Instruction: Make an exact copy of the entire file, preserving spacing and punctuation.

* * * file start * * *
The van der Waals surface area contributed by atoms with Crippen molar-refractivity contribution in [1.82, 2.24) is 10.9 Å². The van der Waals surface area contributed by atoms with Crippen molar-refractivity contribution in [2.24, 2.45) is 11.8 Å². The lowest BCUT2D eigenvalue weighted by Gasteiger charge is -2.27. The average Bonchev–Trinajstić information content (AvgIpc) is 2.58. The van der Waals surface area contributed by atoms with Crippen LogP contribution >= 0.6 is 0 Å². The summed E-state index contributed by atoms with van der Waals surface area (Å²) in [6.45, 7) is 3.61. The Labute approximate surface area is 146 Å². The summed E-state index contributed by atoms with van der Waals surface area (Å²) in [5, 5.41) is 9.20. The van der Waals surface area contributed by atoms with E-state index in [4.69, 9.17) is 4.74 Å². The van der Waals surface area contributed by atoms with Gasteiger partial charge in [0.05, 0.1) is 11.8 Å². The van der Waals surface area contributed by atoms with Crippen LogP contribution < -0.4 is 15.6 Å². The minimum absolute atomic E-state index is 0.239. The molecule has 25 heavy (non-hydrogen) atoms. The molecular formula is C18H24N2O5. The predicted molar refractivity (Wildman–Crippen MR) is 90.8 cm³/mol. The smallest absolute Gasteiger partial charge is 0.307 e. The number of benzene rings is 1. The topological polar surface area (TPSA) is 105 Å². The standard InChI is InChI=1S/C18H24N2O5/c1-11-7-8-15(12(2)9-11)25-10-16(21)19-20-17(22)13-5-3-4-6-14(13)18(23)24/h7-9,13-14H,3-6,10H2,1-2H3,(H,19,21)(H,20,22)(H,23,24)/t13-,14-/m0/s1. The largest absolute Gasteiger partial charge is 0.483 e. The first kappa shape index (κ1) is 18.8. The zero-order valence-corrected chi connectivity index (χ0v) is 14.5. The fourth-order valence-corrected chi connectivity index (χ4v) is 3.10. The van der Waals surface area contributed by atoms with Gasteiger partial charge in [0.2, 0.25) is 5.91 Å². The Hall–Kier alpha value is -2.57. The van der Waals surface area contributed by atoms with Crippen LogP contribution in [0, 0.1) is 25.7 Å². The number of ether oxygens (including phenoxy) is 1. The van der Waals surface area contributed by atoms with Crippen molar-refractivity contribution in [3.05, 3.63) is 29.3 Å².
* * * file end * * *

The van der Waals surface area contributed by atoms with Crippen molar-refractivity contribution in [1.82, 2.24) is 10.9 Å². The van der Waals surface area contributed by atoms with Crippen molar-refractivity contribution in [2.24, 2.45) is 11.8 Å². The lowest BCUT2D eigenvalue weighted by Gasteiger charge is -2.27. The average Bonchev–Trinajstić information content (AvgIpc) is 2.58. The van der Waals surface area contributed by atoms with Crippen LogP contribution >= 0.6 is 0 Å². The summed E-state index contributed by atoms with van der Waals surface area (Å²) in [6.45, 7) is 3.61. The Labute approximate surface area is 146 Å². The summed E-state index contributed by atoms with van der Waals surface area (Å²) in [5, 5.41) is 9.20. The van der Waals surface area contributed by atoms with E-state index in [4.69, 9.17) is 4.74 Å². The van der Waals surface area contributed by atoms with Gasteiger partial charge in [0.05, 0.1) is 11.8 Å². The van der Waals surface area contributed by atoms with Crippen LogP contribution < -0.4 is 15.6 Å². The minimum absolute atomic E-state index is 0.239. The molecule has 25 heavy (non-hydrogen) atoms. The molecular formula is C18H24N2O5. The predicted molar refractivity (Wildman–Crippen MR) is 90.8 cm³/mol. The smallest absolute Gasteiger partial charge is 0.307 e. The number of benzene rings is 1. The topological polar surface area (TPSA) is 105 Å². The standard InChI is InChI=1S/C18H24N2O5/c1-11-7-8-15(12(2)9-11)25-10-16(21)19-20-17(22)13-5-3-4-6-14(13)18(23)24/h7-9,13-14H,3-6,10H2,1-2H3,(H,19,21)(H,20,22)(H,23,24)/t13-,14-/m0/s1. The largest absolute Gasteiger partial charge is 0.483 e. The first kappa shape index (κ1) is 18.8. The zero-order valence-corrected chi connectivity index (χ0v) is 14.5. The fourth-order valence-corrected chi connectivity index (χ4v) is 3.10. The van der Waals surface area contributed by atoms with Gasteiger partial charge in [0.2, 0.25) is 5.91 Å². The Hall–Kier alpha value is -2.57. The van der Waals surface area contributed by atoms with Crippen LogP contribution in [0, 0.1) is 25.7 Å². The number of ether oxygens (including phenoxy) is 1. The van der Waals surface area contributed by atoms with Crippen molar-refractivity contribution in [3.05, 3.63) is 29.3 Å².